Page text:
Six In The Morning

On Sunday

  Explosions hit cars of Hamas officials in Gaza City

  Palestinian security sources say two people injured in blasts targeting officials of Hamas and Islamic Jihad.

19 Jul 2015 08:36 GMT

Two people have been injured in multiple car explosions in northern Gaza City, Palestinian security sources said.

The sources said six explosions took place at same time on Sunday morning in the Sheikh Radwan neighbourhood.

The cars belonged to officials of Islamic Jihad, Hamas and its armed wing, the Qassam Brigades.

Interior ministry spokesman Iyad al-Buzom released a brief statement in which he accused “vandals” seeking to destabilise Gaza of carrying out the explosions.

He said security officials started an investigation and would pursue the criminals.

Sunday’s Headlines:

 A Government Divided: Schäuble’s Push for Grexit Puts Merkel on Defensive

Australia’s war on cats: Government plans to cull 2 million by 2020

Local elections in North Korea unlikely to bring change

South Korea spy kills himself amid hacking scandal

Privacy fears over hacking revelations

 A Government Divided: Schäuble’s Push for Grexit Puts Merkel on Defensive

 German Finance Minister Wolfgang Schäuble had a plan to push Greece out of the euro zone. Chancellor Merkel wasn’t sure what to do about it. The result is widespread resentment of Germany and a damaged Franco-German relationship.


There are days when Wolfgang Schäuble’s staff would prefer to be somewhere else. In Timbuktu perhaps, or up on the Acropolis. In any case, far, far away.

Last Thursday, the German finance minister rolled into an elevator in the Reichstag in Berlin. He was irritated, for he soon had to appear before the Affairs of the European Union Committee to defend a bailout plan for Greece that he didn’t even believe in. “Grottenfalsch,” as he would say — “dreadfully wrong.”

 Australia’s war on cats: Government plans to cull 2 million by 2020

  Australia’s feral cats are reportedly responsible for dwindling numbers among some endangered species

Ishaan Tharoor

The Australian government has announced plans to cull up to 2 million feral cats by 2020 in a bid to preserve dozens of native species that authorities claim face extinction because of the cats’ predatory behavior.

Speaking to a national radio station, Gregory Andrews, the country’s first threatened-species Commissioner, said Australian Environment Minister Greg Hunt “is declaring war on feral cats, and he’s asked me to take charge of that programme.”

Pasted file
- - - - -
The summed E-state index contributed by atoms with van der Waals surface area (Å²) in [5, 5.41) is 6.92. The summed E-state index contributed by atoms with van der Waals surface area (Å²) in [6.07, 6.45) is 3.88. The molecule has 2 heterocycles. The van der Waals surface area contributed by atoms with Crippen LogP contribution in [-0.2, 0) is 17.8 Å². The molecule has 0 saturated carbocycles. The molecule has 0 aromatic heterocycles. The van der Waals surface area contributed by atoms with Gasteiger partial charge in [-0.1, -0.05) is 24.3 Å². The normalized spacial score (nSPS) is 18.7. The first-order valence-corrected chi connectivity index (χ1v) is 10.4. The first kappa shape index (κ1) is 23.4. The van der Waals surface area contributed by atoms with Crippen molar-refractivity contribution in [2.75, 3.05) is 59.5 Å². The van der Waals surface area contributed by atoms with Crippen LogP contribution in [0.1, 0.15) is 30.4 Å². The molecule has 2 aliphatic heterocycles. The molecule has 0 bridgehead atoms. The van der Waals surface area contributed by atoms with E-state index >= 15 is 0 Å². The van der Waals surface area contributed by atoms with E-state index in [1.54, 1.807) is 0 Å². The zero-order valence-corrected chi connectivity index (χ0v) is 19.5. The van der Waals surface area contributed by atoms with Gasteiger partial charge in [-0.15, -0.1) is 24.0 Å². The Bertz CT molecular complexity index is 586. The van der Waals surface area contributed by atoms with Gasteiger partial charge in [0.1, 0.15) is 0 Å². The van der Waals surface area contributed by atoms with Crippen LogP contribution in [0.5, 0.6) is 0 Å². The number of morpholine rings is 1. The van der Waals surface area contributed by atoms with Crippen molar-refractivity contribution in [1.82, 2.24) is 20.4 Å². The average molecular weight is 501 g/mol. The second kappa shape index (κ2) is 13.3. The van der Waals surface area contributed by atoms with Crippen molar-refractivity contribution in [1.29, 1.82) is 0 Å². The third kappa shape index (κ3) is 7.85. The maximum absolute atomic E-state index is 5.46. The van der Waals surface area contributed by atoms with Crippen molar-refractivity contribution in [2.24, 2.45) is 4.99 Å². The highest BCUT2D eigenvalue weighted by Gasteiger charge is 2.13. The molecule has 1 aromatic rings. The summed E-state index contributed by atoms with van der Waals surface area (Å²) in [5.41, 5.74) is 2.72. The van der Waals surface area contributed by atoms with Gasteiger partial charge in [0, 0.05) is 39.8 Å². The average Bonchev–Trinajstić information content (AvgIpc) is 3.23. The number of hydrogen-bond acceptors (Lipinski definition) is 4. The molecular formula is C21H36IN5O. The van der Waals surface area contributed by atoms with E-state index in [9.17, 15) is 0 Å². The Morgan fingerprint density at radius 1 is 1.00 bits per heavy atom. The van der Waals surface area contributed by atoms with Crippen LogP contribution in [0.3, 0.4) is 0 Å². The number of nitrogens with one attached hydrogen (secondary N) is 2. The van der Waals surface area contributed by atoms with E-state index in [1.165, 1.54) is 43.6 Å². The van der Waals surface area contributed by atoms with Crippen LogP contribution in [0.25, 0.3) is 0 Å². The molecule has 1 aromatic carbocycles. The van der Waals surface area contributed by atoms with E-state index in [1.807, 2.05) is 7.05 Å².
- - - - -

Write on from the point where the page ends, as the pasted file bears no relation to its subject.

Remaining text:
Hunt unveiled the five-year plan at a Melbourne zoo on Thursday, vowing to protect Australia’s native mammal and bird populations.

Local elections in North Korea unlikely to bring change

 First local polls in country since Kim Jong-un came to power in 2011 seen by many as a sham.

19 Jul 2015 02:14 GMT

North Korea is set to hold its first local elections since Kim Jong-un came to power in 2011.

Sunday’s elections, which are held every four years, will select deputy positions at provincial, city and county assembly levels.

Citizens have the opportunity to vote for only one candidate for each position selected by the ruling party.

Dae Young Kim, a South Korean reporter who has extensively covered stories from North Korea, said that although democratic in name, the elections are in practice a foregone conclusion.

 South Korea spy kills himself amid hacking scandal



An employee of South Korea’s National Intelligence Service (NIS) spying agency has been found dead in his car after apparently taking his own life on a mountain road, police say.

His death comes as a scandal over phone-hacking gathers pace.

The man left a suicide note admitting that he had deleted important information about the hacking.

It has emerged that mobile phones were tracked and monitored just before the presidential election in 2012.

Government and NIS officials have denied opposition claims that the spyware – bought from an Italian company – was used to monitor South Koreans in general.

 (From Bangkok Post Sunday)

  By AT Editor on July 19, 2015 in Top News

The Thai military and police struck deals as recently as December to allow them to use hacking software to monitor mobile phones and computers, raising concerns of privacy violations.

The revelation came after WikiLeaks released more than one million searchable emails from the Italian surveillance malware vendor Hacking Team (HT) on July 8, showing the inner workings of the controversial global surveillance industry.

The Bangkok Post Sunday learned of the deals by sifting through hundreds of the company’s emails and documents, which name the Royal Thai Army and Royal Thai Police as customers of its remote control systems. Read more